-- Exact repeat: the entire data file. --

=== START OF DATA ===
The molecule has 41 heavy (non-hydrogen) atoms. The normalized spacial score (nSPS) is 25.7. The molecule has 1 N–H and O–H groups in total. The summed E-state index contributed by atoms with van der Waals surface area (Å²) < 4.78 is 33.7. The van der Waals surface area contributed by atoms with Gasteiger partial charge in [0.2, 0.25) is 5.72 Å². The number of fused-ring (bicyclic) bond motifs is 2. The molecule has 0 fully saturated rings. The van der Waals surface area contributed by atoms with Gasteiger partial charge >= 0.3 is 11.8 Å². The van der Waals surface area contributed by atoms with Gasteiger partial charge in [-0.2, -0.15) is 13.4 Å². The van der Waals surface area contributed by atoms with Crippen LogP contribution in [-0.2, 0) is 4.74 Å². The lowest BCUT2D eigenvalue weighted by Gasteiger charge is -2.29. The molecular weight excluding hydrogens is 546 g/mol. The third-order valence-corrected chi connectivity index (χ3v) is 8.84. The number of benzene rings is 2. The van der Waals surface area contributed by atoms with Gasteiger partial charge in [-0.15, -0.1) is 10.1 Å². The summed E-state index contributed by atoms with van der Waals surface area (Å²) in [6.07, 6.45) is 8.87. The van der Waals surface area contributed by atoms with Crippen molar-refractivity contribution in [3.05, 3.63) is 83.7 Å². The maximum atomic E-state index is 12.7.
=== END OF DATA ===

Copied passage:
The molecule has 41 heavy (non-hydrogen) atoms. The normalized spacial score (nSPS) is 25.7. The molecule has 1 N–H and O–H groups in total. The summed E-state index contributed by atoms with van der Waals surface area (Å²) < 4.78 is 33.7. The van der Waals surface area contributed by atoms with Gasteiger partial charge in [0.2, 0.25) is 5.72 Å². The number of fused-ring (bicyclic) bond motifs is 2. The molecule has 0 fully saturated rings. The van der Waals surface area contributed by atoms with Gasteiger partial charge >= 0.3 is 11.8 Å². The van der Waals surface area contributed by atoms with Gasteiger partial charge in [-0.2, -0.15) is 13.4 Å². The van der Waals surface area contributed by atoms with Crippen LogP contribution in [-0.2, 0) is 4.74 Å². The lowest BCUT2D eigenvalue weighted by Gasteiger charge is -2.29. The molecular weight excluding hydrogens is 546 g/mol. The third-order valence-corrected chi connectivity index (χ3v) is 8.84. The number of benzene rings is 2. The van der Waals surface area contributed by atoms with Gasteiger partial charge in [-0.15, -0.1) is 10.1 Å². The summed E-state index contributed by atoms with van der Waals surface area (Å²) in [6.07, 6.45) is 8.87. The van der Waals surface area contributed by atoms with Crippen molar-refractivity contribution in [3.05, 3.63) is 83.7 Å². The maximum atomic E-state index is 12.7.